I’ve always been interested in the case of Lizzie Borden, a woman in Victorian Falls River, Massachusetts, who essentially got away with murder (at least as far as the legal system goes; she lived the rest of her life after her trial in isolation from her community). Probably you’re familiar with the general outlines of the case, at least from the doggerel: “Lizzie Borden took an ax/Gave her mother forty whacks/When she saw what she had done/Gave her father forty-one.” The thing that always intrigued me was the complete lack of motive. Granted, Lizzie and her sister were living in close quarters with their father and stepmother; granted, there were intrafamilial tensions; granted, the murder took place in the middle of a heat wave in a time without air conditioning and everybody was on edge. Still, these factors don’t explain why she, of all people, committed those crimes, of all possible crimes.
Which was why I was so delighted to read Maplecroft, by Cherie Priest, a novel that imagines what was REALLY going on in that house in Falls River before the crime. A short, flippant description of the book would be “Lizzie Borden meets up with H. P. Lovecraft monsters”, but that wouldn’t convey all the fun of the book. In this version of events, Lizzie had to kill her stepmother and father because they were turning into horrible monsters; she took action to save the town from an unbelievable evil, and the doctor who testified on her behalf at her trial had an inkling of what was really happening. The book is set years after the killings, when Lizzie and her sister, Emma, are living in a house they bought away from the center of town, and the evil Lizzie fought against before is gathering strength. The book is rife with strong and interesting characters, the plot zings along, the atmosphere is gothic without being over the top, and it is just a great fun read.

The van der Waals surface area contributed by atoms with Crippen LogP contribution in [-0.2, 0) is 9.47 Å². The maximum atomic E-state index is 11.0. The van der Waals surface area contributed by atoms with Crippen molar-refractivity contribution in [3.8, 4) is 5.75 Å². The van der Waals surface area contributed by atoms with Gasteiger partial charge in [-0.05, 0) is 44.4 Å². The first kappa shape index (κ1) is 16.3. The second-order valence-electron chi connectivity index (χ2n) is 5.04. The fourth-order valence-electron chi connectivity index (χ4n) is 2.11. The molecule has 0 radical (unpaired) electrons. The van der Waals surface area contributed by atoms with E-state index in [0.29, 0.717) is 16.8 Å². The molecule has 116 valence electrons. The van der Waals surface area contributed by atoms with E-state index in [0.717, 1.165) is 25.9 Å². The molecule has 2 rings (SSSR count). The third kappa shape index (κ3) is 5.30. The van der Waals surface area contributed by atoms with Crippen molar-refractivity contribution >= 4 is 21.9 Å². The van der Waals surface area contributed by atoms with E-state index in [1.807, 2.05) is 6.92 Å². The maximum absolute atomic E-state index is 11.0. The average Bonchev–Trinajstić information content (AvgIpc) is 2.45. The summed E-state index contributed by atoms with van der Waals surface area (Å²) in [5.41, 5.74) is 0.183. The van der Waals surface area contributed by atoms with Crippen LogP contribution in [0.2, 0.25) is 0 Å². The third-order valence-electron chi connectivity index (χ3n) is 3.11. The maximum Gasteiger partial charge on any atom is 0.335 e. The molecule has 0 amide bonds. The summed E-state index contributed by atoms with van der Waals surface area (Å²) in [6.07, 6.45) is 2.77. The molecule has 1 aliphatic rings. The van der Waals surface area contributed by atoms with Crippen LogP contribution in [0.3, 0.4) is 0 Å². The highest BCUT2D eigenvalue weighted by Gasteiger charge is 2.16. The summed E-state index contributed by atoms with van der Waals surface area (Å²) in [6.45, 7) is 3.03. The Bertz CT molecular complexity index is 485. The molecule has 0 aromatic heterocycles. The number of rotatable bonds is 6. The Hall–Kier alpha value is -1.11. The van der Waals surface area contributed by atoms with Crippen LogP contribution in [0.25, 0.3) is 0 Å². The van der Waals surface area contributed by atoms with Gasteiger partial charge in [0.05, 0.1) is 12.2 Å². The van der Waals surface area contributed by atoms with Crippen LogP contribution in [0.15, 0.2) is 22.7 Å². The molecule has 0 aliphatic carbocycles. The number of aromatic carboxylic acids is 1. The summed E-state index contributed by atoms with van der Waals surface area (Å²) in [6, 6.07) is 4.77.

Why am I talking about this now? Because it turns out Maplecroft was the first in a series, and the second book, Chapelwood, is arriving at the library on September 1. You should probably read Maplecroft first (and obviously I would recommend it anyway because it was so much fun to read), but it’s not essential. Set in Birmingham, Alabama, in the 1920’s, a place where a serial killer, nicknamed Harry the Hatchet, has been rampaging, the book brings Lizzie in conflict with a church which seems to be planning human sacrifice to bring about the return of the same evil Lizzie fought against in Maplecroft. I’m looking forward to seeing more of Lizzie’s adventures, especially if some of the same characters (including one very mysterious agent) from the first book return for this one.